Ballast Quay is a narrow quay projecting between Slip Quay to the east and Northampton Quay to the west, but the northern part of the eastern side adjoined the Patent Quay and has been filled in. The eastern side slopes and the western side has vertical sides with a number of cast iron cleats, a stone mooring post and iron rings.

There is a curved northern end to Wellington Dock between the Ballast Quay and Northampton Quay.

Northampton Quay forms the northern part of the eastern side of Wellington Dock and has a fairly straight side, aligned north west to south west, terminating opposite the south end of Slip Quay. It retains some cast iron cleats and iron rings.

Further south is Commercial Quay which is of similar character but splays outwards towards the south and retains some cast iron cleats. The south side of Wellington Dock has been built out with C20 sheet piling.

CRANE: The crane is a small hand-driven rotatory crane with swan-necked jib of riveted box frame construction. It was built by the Fairburn Engineering Co. of Manchester in 1868 (see William Fairbairn and Sons). It was once used by the Ordnance Department and was originally capable of lifting 50 tons. It was later de-rated to 20 tons and used for lifting yachts out of Wellington Dock.

HISTORY: Although visible fabric does not pre-date the early-C19 (19th Century), Wellington Dock follows the approximate outlines of part of the C16 (16th Century) harbour developments west of the town. The layout of the dock can be traced back to the early outline of the Great Pent built in the C16 as the replacement to the original first paradise devised by John Clerk in the early C16. The arrangement of docks and basins, now comprising the Wellington Dock, Granville Dock and Crosswall Quay, was originally arranged to take advantage of a shingle bar which formed a lagoon behind which the River Dour flowed. A large cross wall was built across the lagoon to form the Great Pent. This relates to the present Wellington Dock, from whose north end the River Dour flows. Water from the River Dour was then released through a sluice to clear the other half, or Great Paradise, of silt. The position of this crosswall is still present as Union Street, now containing a C20 swing bridge, replacing an earlier one of 1849 which was probably in or near the location of the original sluice.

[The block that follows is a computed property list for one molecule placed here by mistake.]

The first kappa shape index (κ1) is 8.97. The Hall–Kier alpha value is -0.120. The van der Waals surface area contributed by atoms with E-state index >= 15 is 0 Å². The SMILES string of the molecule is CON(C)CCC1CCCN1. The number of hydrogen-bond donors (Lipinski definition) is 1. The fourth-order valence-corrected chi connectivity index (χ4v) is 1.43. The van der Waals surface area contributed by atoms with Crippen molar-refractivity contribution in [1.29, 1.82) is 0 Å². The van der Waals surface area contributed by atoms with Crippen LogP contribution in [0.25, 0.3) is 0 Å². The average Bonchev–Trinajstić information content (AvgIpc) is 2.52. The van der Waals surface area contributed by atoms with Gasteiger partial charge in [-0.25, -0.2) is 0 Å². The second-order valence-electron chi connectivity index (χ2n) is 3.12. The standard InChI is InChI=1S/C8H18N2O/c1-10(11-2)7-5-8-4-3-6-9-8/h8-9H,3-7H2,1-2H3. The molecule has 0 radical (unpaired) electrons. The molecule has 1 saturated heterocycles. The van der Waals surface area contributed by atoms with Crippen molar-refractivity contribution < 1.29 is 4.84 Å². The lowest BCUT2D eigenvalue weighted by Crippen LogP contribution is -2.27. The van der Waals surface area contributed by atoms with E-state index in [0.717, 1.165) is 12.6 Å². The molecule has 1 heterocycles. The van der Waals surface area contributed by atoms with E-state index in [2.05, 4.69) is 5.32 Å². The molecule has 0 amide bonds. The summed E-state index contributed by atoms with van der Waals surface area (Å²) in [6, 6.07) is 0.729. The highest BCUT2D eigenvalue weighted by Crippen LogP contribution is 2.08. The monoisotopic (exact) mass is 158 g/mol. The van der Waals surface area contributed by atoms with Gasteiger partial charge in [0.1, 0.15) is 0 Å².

The approximate outline of the present Wellington Dock as the Great Pent can be traced on a 1595 map of Dover Haven thought to be by Thomas Digges, the 1641 map from plan of Dover Castle Town and Harbour by William Eldred, View of Dover Harbour by J Bevan of 1684/5 and the Plan of the Town, Harbour and Fortifications of Dover of 1737 by H Fouquet. There was a proposal under the Civil Engineer W Moon to line the Pent in Portland stone but the only part which he completed before his death was the Pent Quay opposite Snargate Street, later known as Commercial Quay, which was constructed by 1832.

Another quay at the Pent on the opposite side was completed by Fordham in 1833-4. The Pent, forerunner of Wellington Dock, is also shown on a 1834 plan by Thomas Telford (3) accompanying plans for proposed works at the docks which recommended construction tunnels between the Wet Dock, Basin and Harbour. This plan shows both the new quays. Telford died the same year that the plan was produced but Wellington Dock was completed to the designs of the distinguished engineer James Walker, the second President of the Institute of Civil engineers, who inherited both Telford's presidency and commissions. The Great Pent was enclosed by stone quays and later renamed Wellington Dock after the Duke of Wellington, created Lord Warden of the Cinque Ports in 1829. A stone slipway called Cullins Slip is probably of early-C19 date. A Patent Slip was erected in 1849-50, capable of housing a vessel 230 feet long. This was lengthened in 1888 to take a vessel 556 feet long but it was built over for a car park in the late-C20.